2. Jadeveon Clowney still available

The Browns offered Clowney about $12 million a year, according to Jason LaCanfora of CBS Sports, and if that’s the case, it underscores why he hasn’t signed here yet. Clowney is reportedly seeking about $17 million, and the Browns aren’t prepared to pay that much.

The Titans and Seahawks have also remained in the mix, and Titans left tackle Taylor Lewan lobbied hard for Clowney on Saturday on Twitter. Lewan, the former Wolverine who played against Clowney in the 2013 Outback Bowl, tweeted, “Hey @clownejd (four eye emojis) we could be teammates now @Titans.’’

In Tennessee, Clowney would be reunited with his former Texans defensive coordinator Mike Vrabel, who helped coach him to Pro Bowl seasons in 2016 and 2017.

The Titans, who walloped the Browns 43-13 in the 2019 opener and host them Dec. 6, have about $19.367 million in cap space while the Browns have a league-most $37.27 million. The Seahawks, whom Clowney played for in 2019, have about $13.957 million.

But it's not over for the Browns until he signs elsewhere.

3. Baker Mayfield continues to show good leadership

Van Pelt revealed that Mayfield is voluntarily jumping into Zoom meetings for the Browns’ other position groups such as wide receivers and running backs, which shows great initiative and leadership on his part this offseason. Mayfield mentioned in his own Zoom interview last week that he was enjoying learning from receivers coach Chad O’Shea.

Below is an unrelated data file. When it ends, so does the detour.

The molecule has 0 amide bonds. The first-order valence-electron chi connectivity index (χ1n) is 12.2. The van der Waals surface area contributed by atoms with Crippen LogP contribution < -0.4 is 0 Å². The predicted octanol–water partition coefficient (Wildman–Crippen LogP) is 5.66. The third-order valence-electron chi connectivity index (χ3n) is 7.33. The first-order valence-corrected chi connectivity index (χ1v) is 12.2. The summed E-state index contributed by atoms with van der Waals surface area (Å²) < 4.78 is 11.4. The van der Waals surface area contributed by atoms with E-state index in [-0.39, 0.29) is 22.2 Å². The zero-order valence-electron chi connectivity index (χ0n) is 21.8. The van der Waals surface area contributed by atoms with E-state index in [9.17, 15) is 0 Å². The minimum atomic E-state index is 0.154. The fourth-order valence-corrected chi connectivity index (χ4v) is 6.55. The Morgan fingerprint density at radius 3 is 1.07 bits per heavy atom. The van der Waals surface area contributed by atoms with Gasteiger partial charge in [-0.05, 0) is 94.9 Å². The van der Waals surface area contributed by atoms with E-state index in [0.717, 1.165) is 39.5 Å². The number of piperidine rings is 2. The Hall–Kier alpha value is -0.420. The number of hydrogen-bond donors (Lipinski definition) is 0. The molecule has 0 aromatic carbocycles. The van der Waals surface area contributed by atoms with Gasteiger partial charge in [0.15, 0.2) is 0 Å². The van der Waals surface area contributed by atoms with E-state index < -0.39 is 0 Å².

The meeting-crashing means Mayfield understands this year what it takes to be great in the NFL and is putting in the extra time. He also hosted the throwing session in his hometown of Austin, Texas, and is working hard on his new West Coast footwork as instructed by Van Pelt. On top of it all, he’s doing it while “moving in silence,’’ which is exactly how the coaches want it.

4. Beckham too

Van Pelt raved about Beckham’s enthusiasm and full participation in the Virtual Offseason program, which is a dramatic departure from last year, when he skipped most of the program. Van Pelt noted that Beckham is ‘all in’ and that he’s ‘bought in.’ Van Pelt also described him as smart, hard working and a pleasure to coach. At this time last year, Beckham was wrestling with the trade and struggling to adjust to his new life. If he’s happier this year, it should translate to a better season.

5. Playcalling is still up in the air

In normal times, Stefanski would already have a preliminary feel for Van Pelt’s playcalling ability in the offseason program. But it appears he’ll have to wait until the preseason games for the evaluation to begin. With the Virtual Period of the offseason program being extended until mid-June and the program itself ending June 26th, the players probably won’t practice until training camp in late July or whenever it begins. The plan was always for Van Pelt to call the preseason games to see how it goes, and that hasn’t changed. The good thing is that Stefanski will willingly give it up if Van Pelt is the best man for the job.

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New Browns face masks for sale: Here’s where you can buy Cleveland Browns-themed face coverings for coronavirus protection for adults and youth, including a single mask ($14.99) and a 3-pack ($24.99). All NFL proceeds donated to CDC Foundation.